Drop the Mic !!

This past week I was fortunate to be a part of the Illinois SHRM State Conference. I was scheduled to be a speaker and was geeked to have the opportunity !! As I was sitting in the terminal before my flight from Cincinnati to Chicago, I received an email from the conference organizer. She put a question to me that was completely out of the blue. She asked if I would be the conference emcee.

I’ll be honest. I wasn’t expecting to see this request because I knew who was going to be the emcee and was at first concerned. It turns out that a work issue came up that he had to address. When I knew he was okay, I enthusiastically said that I’d step in !!

Being the emcee allows you to set the tone for the event. I was fortunate because I personally knew each of the speakers that I introduced. I also had a relationship with the Illinois SHRM volunteer leaders, and that set the stage for something I’ve always wanted to experience at an HR conference.

You see, when I go to an HR conference, I want to meet every attendee. This isn’t an exaggeration. I truly do. I know that this isn’t normal and that’s okay with me. It’s always been hard to try and reach this goal because people tend to avoid contact – even HR people. Most people have so many things going on in their personal lives as well as situations at work that they are looking for an escape. Sure, they want to learn from sessions and they’re also looking for credits towards their HR certification. But I find that few people want to genuinely meet others that they don’t already know.

I understand that I’m off the chart on the extroversion scale, and I’m good with that. What I can’t understand is why you’d pay to go to an event with peers who are potential resources and completely ignore them in order to grab a seat in a session or a plate of food in a buffet line.

So, since I had the microphone, the tone I chose to set was one that expressed the value of having personalized connections. Not one speaker that I introduced had a bio read. Instead, I shared stories about them as people and how much I learned from them and their insights. I was also able to thank Dave Ryan, the ILSHRM State Director, for his service by writing him a note full of song titles from The Eagles (one of his favorite groups.)

Then, the goal I have yearned for at an HR conference happened. I dropped the mic and was able to meander throughout the entire venue to greet everyone. With every “Hello” came a smile and a “Thank you” for them choosing to attend. I didn’t let one person get by me. Oddly enough, everyone returned both my greeting and my smile. Many also laughed and engaged with me.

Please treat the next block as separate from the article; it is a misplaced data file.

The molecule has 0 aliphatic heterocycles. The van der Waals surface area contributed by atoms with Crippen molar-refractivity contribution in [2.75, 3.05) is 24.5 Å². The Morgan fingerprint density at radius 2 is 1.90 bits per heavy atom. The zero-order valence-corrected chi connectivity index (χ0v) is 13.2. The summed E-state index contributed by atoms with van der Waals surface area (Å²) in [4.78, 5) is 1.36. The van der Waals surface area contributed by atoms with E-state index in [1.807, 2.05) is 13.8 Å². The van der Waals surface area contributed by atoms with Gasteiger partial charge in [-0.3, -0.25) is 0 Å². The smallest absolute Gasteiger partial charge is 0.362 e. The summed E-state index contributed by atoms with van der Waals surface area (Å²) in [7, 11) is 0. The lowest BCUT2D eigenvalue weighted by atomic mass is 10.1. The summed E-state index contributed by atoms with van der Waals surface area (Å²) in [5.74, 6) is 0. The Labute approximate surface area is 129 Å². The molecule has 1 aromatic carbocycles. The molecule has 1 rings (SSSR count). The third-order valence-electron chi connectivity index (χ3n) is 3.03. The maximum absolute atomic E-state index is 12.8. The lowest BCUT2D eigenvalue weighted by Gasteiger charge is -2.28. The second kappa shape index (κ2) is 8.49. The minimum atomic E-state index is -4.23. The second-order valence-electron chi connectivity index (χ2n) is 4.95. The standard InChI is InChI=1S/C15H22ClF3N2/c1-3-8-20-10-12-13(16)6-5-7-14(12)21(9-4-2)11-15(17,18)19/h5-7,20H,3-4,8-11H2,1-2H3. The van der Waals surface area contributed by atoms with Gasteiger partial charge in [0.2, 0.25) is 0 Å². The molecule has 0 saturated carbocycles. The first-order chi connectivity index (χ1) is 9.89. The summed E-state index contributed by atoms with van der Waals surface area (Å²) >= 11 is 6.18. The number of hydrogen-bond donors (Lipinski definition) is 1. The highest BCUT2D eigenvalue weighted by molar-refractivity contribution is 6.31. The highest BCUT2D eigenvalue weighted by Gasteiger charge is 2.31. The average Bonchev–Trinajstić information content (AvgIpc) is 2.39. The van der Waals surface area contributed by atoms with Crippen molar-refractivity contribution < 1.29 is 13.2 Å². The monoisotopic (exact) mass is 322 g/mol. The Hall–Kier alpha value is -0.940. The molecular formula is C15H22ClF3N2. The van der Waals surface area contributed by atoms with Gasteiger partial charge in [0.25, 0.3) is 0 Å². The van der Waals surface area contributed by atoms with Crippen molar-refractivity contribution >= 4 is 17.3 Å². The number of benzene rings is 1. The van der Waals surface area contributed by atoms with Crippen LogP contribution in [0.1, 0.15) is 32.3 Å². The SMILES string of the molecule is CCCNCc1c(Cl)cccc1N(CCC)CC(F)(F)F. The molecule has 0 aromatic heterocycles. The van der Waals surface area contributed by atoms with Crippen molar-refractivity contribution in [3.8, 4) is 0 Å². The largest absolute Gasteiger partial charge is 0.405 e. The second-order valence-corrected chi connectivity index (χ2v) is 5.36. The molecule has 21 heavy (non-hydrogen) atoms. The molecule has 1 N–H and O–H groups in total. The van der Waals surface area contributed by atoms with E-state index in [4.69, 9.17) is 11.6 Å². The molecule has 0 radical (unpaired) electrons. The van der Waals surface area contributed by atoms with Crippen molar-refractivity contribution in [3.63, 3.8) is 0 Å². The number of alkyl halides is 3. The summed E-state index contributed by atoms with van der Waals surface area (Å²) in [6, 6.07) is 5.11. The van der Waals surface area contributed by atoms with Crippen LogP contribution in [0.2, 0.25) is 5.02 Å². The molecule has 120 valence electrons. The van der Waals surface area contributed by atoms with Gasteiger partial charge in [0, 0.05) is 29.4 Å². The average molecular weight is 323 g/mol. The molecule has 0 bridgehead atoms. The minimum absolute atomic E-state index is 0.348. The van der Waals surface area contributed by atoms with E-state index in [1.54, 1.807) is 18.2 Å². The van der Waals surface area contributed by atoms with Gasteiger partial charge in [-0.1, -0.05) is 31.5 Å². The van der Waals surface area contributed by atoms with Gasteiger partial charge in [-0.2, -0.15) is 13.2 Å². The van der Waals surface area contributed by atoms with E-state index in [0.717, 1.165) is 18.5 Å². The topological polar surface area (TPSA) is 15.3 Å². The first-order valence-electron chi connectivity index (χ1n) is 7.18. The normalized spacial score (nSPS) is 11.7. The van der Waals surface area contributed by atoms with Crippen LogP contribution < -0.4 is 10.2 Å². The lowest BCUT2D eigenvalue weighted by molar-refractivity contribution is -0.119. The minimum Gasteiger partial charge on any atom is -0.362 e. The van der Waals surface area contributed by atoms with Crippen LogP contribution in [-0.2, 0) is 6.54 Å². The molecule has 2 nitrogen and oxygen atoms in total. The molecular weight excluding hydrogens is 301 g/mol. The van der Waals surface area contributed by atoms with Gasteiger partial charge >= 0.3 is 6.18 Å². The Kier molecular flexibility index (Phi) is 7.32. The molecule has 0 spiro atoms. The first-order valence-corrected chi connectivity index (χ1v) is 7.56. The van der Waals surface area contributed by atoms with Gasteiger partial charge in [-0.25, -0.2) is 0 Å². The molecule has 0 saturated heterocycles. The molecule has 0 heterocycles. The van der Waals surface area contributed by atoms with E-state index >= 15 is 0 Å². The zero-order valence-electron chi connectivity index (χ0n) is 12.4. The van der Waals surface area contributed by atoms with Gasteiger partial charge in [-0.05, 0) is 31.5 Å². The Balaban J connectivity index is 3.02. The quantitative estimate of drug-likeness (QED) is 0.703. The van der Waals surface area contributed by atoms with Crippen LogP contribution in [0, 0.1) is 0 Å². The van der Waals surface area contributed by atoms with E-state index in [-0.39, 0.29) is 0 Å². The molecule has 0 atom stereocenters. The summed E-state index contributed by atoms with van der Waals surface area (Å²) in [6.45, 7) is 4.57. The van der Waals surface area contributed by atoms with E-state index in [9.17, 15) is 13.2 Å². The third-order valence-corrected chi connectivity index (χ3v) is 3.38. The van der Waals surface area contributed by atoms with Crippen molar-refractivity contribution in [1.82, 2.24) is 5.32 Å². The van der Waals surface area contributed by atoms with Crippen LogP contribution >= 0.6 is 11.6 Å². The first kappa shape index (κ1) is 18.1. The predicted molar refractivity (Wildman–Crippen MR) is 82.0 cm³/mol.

You see people want to be acknowledged. People want to belong. This is especially true for those of us in HR. We spend so much time pouring into the lives of others that we often forget ourselves. I think this needs to change for ALL of HR and at EVERY HR conference.

A friend of mine on Twitter asked this week what would make HR conferences better – this is it.

From now on, take the time to look up and meet the others in your profession who came to learn just like you. Don’t settle for just attending sessions. Meet the great people you’re with as well. You’ll be glad you did !!

 

Replacement Parts

My Mom is an amazing human in almost every way !! This November she will celebrate her 80th birthday and I’m geeked to see that come along with family and friends. If you met my Mom, you wouldn’t think that she’s roamed this planet for eight decades. She is active, vibrant and a true servant leader in her community.

Just this past week, she had a hip replaced. This wasn’t due to an injury. She just needed some new parts. Her doctor has asked her for months if she was in any pain. My Mom always replied that she was “fine.” Evidently she had arthritis building up and her doctor was concerned that if she fell at some time, her hip would break and it could seriously hurt her. Thankfully, she had the procedure in time.

Seeing her go through this made me think of HR of course. How many systems, programs, policies and procedures have you created that are out dated, stale and stagnate? Do you even know? Chances are the vast majority of all of your human resources efforts need a check up. I’m sure that you are oblivious to how your systems are performing. I know I am. That may be a hard thing to admit, but it’s true. Most HR processes only get dusted off when there’s some “crisis” or policy violation. I know there are times when I ask to buy some time so I can pull up a Word document from some long forgotten file to make sure that I respond correctly.

This is not an effective way to practice HR. There are so many instances when we are reactive because we just don’t have a good reason to utilize our systems on a regular basis. I think it’s time we look at some replacement parts for what we do and how we practice.

I’m not sure what specifically needs to be replaced in your systems, but I’m sure there are ways to make things current and relevant. I’d suggest that you do some of the following steps to see what happens.

Does anyone know it exists? – We all have policies and procedures that were developed years and years ago. If you pull up one of these to review it and it says “As of . . .” and the date is over two years old, you need to see if people even know it exists. Chances are they don’t, and you didn’t either.

Is it relevant? – Our companies go through change on a daily basis (at least). I remember going through an old handbook I had written about the use of pagers. Pagers !! (If you don’t remember these technological miracles, look them up on Wikipedia). At the time, we HAD to have a policy because people spent too much time on them. Sound familiar? It was stupid then and senseless now. These gems are riddled in your documents. Trust me. Find them and get rid of them.